How could they have added a barred door without him noticing it?

Sweat was trickling down his back now. He tried to read the time passed from the amount of ashes next to the fire. But for all he knew, the ashes might have been scooped out a dozen times or more. A whole month might have passed. Or two months?

He put his hand upon his cheek, trying to wipe away the tears that continued to stream there—

And froze. Were those wrinkles he felt next to his eyes?

He was twenty-one years old. How could he have wrinkles?
 

Available as a DRM-free multiformat e-book (epub, html, mobi/Kindle, pdf, doc): In the Silence.

Nov. 4th, 2013

Curious (Life Prison)

Cover for 'Curious'


"It wasn't the first time that Ulick had met a man who received enjoyment at the thought of killing. This time, however, the killer was not a convict."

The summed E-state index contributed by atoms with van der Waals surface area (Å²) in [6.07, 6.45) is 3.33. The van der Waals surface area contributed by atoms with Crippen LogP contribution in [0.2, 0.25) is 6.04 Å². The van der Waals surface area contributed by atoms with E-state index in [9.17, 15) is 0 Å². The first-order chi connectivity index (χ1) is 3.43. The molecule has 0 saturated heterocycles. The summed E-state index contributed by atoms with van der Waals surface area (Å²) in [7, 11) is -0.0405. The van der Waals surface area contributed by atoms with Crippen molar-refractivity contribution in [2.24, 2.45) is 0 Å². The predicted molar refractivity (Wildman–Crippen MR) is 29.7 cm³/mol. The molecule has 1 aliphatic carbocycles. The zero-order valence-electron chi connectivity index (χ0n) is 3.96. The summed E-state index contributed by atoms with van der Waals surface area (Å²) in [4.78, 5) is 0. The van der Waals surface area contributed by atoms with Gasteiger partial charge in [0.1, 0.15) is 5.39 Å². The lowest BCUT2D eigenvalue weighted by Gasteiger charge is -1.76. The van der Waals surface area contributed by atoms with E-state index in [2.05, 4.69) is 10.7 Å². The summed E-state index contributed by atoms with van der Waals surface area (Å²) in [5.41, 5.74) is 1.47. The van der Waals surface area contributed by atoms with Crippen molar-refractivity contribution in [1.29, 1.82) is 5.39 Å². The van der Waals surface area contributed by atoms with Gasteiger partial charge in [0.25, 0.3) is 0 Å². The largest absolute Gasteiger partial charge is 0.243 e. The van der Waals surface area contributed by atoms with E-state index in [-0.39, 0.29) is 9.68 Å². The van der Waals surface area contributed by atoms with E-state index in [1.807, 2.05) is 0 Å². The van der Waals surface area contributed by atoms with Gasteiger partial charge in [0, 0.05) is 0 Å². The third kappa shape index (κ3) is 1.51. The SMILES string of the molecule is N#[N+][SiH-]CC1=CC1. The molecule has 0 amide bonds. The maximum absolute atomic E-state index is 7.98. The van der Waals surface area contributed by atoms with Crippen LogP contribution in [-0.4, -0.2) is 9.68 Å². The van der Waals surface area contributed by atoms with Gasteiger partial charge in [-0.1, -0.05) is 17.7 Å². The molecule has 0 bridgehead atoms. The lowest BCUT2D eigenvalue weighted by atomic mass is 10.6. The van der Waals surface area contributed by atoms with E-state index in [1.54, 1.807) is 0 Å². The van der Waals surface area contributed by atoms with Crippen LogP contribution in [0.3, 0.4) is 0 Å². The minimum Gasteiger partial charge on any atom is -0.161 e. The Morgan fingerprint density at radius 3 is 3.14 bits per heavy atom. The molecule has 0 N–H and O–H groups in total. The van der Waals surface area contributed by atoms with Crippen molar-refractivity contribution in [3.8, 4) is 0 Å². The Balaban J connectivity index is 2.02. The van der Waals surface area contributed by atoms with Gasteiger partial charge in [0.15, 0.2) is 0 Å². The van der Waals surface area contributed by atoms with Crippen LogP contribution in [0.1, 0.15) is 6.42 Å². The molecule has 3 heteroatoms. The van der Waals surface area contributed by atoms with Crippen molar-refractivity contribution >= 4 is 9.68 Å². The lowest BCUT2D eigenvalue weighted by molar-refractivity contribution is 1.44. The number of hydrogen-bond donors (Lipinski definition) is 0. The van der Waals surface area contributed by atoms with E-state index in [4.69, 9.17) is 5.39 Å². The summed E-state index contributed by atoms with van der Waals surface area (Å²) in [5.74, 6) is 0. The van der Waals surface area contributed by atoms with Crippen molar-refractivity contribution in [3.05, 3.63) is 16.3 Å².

His job is to guard the prisoners. But against what?

Hired to work at a prison that has recently undergone a purge, Ulick finds himself caught in the midst of a vicious battle. The prison's Keeper wants peace. The Assistant Keeper wants blood. Each of the other guards has his own motive, and his own method, for keeping the prisoners under control.

Backbiting, threats, violent encounters, forbidden desires played out at night and in stark daylight . . . all this Ulick must face in his new job. At the center of the maelstrom lies Merrick, a foul-mouthed prisoner with a notorious reputation. But behind Merrick stands another man, hidden in the shadows, and Ulick's future depends on what that man wants of him.